Splitting Your Backup JobWhen you run out of tape space, one of two things can happen:
- On Windows NT and 2000, the Backup program will pop up a window and ask you to place a new tape in the tape drive. You then have to put in a new tape and click OK. If you don't do this, then your backup will time out, and you will not be emailed the full report log
- On Windows XP and 2003 Server, the backup process will stop and you will see an error message in the backup report similar to the following:
Backup started on 09/09/2004 at 3:00 PM.
The requested media failed to mount. The operation was aborted.
The operation was ended.
Backup completed on 09/09/2004 at 4:57 PM.
Time: 1 hour, 56 minutes, and 30 seconds
The Solution - split up your backup jobThe solution to these problems is to split your backup job into two halves, and run each job separately. For example, if you are backing up 30 gig of data and need to fit it onto a 20 gig tape, then setup two backup jobs of 15 gig each. You can use the File Estimation tool in the Files & Dirs section of BackupAssist to estimate how much data you have selected to backup. Then you can schedule one job to run at overnight, and another job to run early in the morning (when someone comes into the office and can change the tape).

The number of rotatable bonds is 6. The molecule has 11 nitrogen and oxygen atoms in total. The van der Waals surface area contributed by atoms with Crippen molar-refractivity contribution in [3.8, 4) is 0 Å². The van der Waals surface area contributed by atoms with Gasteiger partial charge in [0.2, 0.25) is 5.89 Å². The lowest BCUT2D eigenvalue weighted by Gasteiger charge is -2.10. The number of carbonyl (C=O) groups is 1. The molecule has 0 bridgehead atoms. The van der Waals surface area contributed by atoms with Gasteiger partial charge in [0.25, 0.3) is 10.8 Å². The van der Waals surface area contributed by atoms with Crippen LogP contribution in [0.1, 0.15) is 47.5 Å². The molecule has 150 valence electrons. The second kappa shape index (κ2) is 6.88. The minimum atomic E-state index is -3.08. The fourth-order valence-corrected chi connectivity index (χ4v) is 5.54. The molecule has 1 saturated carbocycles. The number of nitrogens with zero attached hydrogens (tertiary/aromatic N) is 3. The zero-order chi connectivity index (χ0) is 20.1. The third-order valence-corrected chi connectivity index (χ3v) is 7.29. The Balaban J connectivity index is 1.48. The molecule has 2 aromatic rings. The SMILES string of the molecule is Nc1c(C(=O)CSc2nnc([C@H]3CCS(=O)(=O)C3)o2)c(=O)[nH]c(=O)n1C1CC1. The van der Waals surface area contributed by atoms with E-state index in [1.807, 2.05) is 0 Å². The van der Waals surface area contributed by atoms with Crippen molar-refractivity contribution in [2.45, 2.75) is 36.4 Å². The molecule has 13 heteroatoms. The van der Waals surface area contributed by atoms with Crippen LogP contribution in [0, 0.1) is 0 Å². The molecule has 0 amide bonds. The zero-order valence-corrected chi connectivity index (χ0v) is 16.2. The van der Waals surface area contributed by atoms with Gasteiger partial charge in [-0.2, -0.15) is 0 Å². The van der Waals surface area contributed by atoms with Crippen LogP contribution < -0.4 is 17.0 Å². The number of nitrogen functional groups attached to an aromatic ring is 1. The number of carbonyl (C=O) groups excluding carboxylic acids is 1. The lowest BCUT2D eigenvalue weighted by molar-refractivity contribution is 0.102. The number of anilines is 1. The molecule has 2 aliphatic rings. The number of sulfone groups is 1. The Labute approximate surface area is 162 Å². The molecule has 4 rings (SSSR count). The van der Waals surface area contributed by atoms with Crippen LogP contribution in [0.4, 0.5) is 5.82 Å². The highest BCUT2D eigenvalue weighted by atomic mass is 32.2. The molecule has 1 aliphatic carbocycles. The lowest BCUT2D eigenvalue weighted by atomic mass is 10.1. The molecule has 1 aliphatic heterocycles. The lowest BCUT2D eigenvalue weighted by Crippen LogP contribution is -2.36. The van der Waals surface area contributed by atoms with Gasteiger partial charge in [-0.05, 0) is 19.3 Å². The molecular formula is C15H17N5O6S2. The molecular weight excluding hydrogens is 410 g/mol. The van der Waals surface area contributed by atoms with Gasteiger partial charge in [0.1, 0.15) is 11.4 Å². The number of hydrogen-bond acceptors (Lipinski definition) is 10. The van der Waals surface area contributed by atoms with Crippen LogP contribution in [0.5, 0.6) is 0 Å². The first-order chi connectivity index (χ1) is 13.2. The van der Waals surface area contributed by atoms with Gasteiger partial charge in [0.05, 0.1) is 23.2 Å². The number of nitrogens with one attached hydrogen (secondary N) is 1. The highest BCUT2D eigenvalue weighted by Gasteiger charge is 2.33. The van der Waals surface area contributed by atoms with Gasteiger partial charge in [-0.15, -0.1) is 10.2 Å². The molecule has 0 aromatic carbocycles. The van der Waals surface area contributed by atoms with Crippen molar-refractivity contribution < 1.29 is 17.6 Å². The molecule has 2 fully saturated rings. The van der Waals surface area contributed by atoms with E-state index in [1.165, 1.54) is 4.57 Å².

Advantages of separate backup jobsThe major advantages of having two backup jobs are:
- You will be emailed reports for each job by BackupAssist, instead of timeout messages
- Each backup is "complete" in itself, and if the tape for one backup job stops working, it won't affect the other tape. (On the other hand, if you have two tapes where one continues from the next, if the first tape becomes unreadable or is lost, the second tape is virtually useless)
- You can also duplicate a backup of important files on both jobs for added reliability. If either tape then fails you will still have a backup of your most important data on the other tape.
- Make sure that each job will eject the tape, so that one backup job won't overwrite the previous one.